Psychological effects of room colors.

February 23, 2018


We have a couple home projects underway, and one of them is a multi-purpose room in our daylight basement.  Since we are going to be using the space for an office area, school desk area, and even a makeshift guest room when we need it, I started thinking about what I want the room to feel like for everyone who will use it. You have probably heard that paint colors can effect our psychology and emotions in different ways! For instance, colors can contribute to lifting our spirits, helping us feel calm, and even lower our blood pressure! My mother in law of Pillar Design works on dental office designs, and has told me how important it is for her to choose colors that can help patients relax. (Because raise your hand if you anxiety levels rise when walking into a dental office.) I find it fascinating, so I thought it would be fun to share a brief run down of the color spectrum and the psychological effects these paint colors can have.


Blues + Greens – Good for rooms where you spend a lot of time. Serene, peaceful, and lowers respiration and blood pressure. There is actually scientific login behind this – because the eye focuses the color green directly on the retina, it is said to be less strainful on your eye muscles.
Rooms: Living, dining, office, or bedrooms.

(via Apartment Therapy)

Yellows – Associated with happiness and joy. Stimulates mental activity and muscle energy. If too rich it can feel over stimulating. (It’s proven that babies tend to cry more in yellow rooms!)
Rooms: Screened in porch, bathroom, laundry room, or kitchen.


Reds – This color can increase energy levels, but also increase blood pressure and heart rate. It can be a little over stimulating for bedrooms, but if it is used in a room you are in after dark with low light it can be an elegant tone!
Rooms: Library or side rooms.

(room by Emily Henderson.)


Pinks – Inspires creativity, imagination, and balance. The bold shades of pink could be a bit overwhelming for some in a room setting, but it does tend to encourage more positive emotions.
Rooms: Bedroom or work space.



Lavender/purples – Promotes creativity, and gets your brain synapses firing. In the cool color family, it can give way to a more serene, peaceful, and tension releasing setting.
Rooms: Bedroom, common living or creative areas.

(via Wit and Delight)


– Promotes feelings of cleanliness, order, safety, and light. When applied to spaces, it visually enlarges.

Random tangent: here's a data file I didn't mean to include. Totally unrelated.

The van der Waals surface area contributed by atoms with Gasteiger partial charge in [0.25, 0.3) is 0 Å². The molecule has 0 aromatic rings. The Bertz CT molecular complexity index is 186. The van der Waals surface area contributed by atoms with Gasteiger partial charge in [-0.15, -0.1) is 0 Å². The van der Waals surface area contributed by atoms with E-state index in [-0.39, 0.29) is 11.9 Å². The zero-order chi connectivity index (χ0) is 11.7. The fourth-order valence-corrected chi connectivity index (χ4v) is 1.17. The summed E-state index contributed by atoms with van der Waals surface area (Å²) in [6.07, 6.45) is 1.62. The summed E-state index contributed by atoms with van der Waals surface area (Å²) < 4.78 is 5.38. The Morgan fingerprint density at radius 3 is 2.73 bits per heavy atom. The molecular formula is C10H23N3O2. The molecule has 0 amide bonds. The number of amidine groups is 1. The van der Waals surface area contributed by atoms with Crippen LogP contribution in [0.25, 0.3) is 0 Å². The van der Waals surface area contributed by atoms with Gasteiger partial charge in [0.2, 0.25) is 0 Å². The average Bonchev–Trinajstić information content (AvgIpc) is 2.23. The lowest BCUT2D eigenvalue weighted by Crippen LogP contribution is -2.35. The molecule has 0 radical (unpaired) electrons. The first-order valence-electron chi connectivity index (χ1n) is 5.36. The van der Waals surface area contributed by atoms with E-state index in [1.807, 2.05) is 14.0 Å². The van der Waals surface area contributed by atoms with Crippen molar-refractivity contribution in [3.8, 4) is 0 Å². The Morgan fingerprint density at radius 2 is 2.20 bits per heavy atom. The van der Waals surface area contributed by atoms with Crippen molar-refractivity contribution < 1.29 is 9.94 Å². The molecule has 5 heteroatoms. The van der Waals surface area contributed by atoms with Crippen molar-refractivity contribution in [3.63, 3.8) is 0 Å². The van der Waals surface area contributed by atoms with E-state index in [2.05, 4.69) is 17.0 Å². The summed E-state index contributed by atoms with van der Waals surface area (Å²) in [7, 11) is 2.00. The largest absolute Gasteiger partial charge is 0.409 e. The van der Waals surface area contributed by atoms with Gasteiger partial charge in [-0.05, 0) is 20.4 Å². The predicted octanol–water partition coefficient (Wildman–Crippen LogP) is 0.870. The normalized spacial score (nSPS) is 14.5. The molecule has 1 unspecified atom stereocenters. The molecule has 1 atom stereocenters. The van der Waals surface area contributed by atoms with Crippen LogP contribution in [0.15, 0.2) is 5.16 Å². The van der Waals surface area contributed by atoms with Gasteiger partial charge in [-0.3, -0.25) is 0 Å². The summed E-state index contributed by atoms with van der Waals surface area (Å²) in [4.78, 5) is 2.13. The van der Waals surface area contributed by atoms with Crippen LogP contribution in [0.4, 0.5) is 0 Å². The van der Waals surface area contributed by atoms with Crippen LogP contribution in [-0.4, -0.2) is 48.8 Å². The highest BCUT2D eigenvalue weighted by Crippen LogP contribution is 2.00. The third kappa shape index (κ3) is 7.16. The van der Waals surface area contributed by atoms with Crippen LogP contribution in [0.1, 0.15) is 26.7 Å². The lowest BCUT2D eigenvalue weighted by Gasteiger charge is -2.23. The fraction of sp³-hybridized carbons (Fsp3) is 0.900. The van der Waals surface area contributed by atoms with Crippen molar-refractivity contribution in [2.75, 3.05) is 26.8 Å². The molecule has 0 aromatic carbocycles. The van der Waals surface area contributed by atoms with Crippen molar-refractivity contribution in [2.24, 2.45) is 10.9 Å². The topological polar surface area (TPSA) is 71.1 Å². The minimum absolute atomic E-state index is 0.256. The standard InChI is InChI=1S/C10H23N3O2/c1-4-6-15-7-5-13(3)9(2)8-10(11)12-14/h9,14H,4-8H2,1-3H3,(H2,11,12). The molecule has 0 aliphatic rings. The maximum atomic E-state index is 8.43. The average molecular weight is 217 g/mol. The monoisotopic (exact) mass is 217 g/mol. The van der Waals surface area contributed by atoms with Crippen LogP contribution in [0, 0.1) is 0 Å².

Rooms: Works for any room in the home or office space.


Greys – Neutral, practical, and timeless, but it can also offer a lack of creativity and energy.
Rooms: Common areas or bedrooms.


The psychology of color is something that has been studied for many years now, and you probably have been a subject of it more often than you think! (You might notice food companies advertise in warm colors because they tend to make us hungry.) I studied color theory in college, which probably influenced more of my home design choices than I realize!

Which of these color rooms draws you in? What’s your spirit color so to speak? 😉


Leave a Comment

  • This was such an interesting read, and I loved the beautiful images that came along with the post. My favourite is the neutral, grey walls – the last photo!

    Charmaine Ng | Architecture & Lifestyle Blog

  • This is so interesting to learn how all these different colors effect us! It also made me realize that I kind of love those pops of sage green in those first two rooms, but I never would have thought to pick it on my own!

  • Jenna Condon

    I love this post!! I found all of these findings to be sooo true. Especially about grey, it’s natural and feels relaxed, but lacks creativity for sure!! I love white, green, and blue! Those are def. my colors lol.

  • This is so fascinating! We bought our house this summer, and the seller had painted the entire interior a tan/beige color to make it neutral and “go with anything,” and I’ve been wanting to add some color splashes (without going through the work of painting, because I’m just not into that kind of DIY work like many other people are!). I’ll keep this in mind as I try to figure out ways to make a more energizing, colorful, comforting home.

  • I swear by color psychology! And after reading your post, I am pleased that the colors in my home align with the recommended rooms for the colors you had mentioned. I just recently painted the last room in my home that serves as my home office and a guest bedroom. It is now my favorite room! It’s a muted brownish-purple called Ranchland by Sherwin Williams. It helps me with creativity, but somehow it also has a calming effect. It is my favorite room of the whole house!

  • i am new to this blog and am currently painting multiple rooms in my house. i found this post very interesting, especially because i was attracted to, and repelled by, multiple rooms. the yellow room completely repelled me. the pink room repelled me, but i think it was the gold side table. the green laundry room was my favorite, red second favorite, and lavender bedroom third favorite. the red surprised me!

  • […] first pulled this room together, and I should have known I would regret any grey. (See this post on color psychology.) I switched out the curtain panels when these echo print curtains on sale, and picked up a […]

  • […] first pulled this room together, and I should have known I would regret any grey. (See this post on color psychology.) I switched out the curtain panels when these echo print curtains on sale, and picked up a […]

  • We live in a formal and historic home with a wealth of rich woodwork. Recently I painted the living room walls a deep and rich green. It is calming, shows off the woodwork and created a much more rich and inviting atmosphere than the former color.

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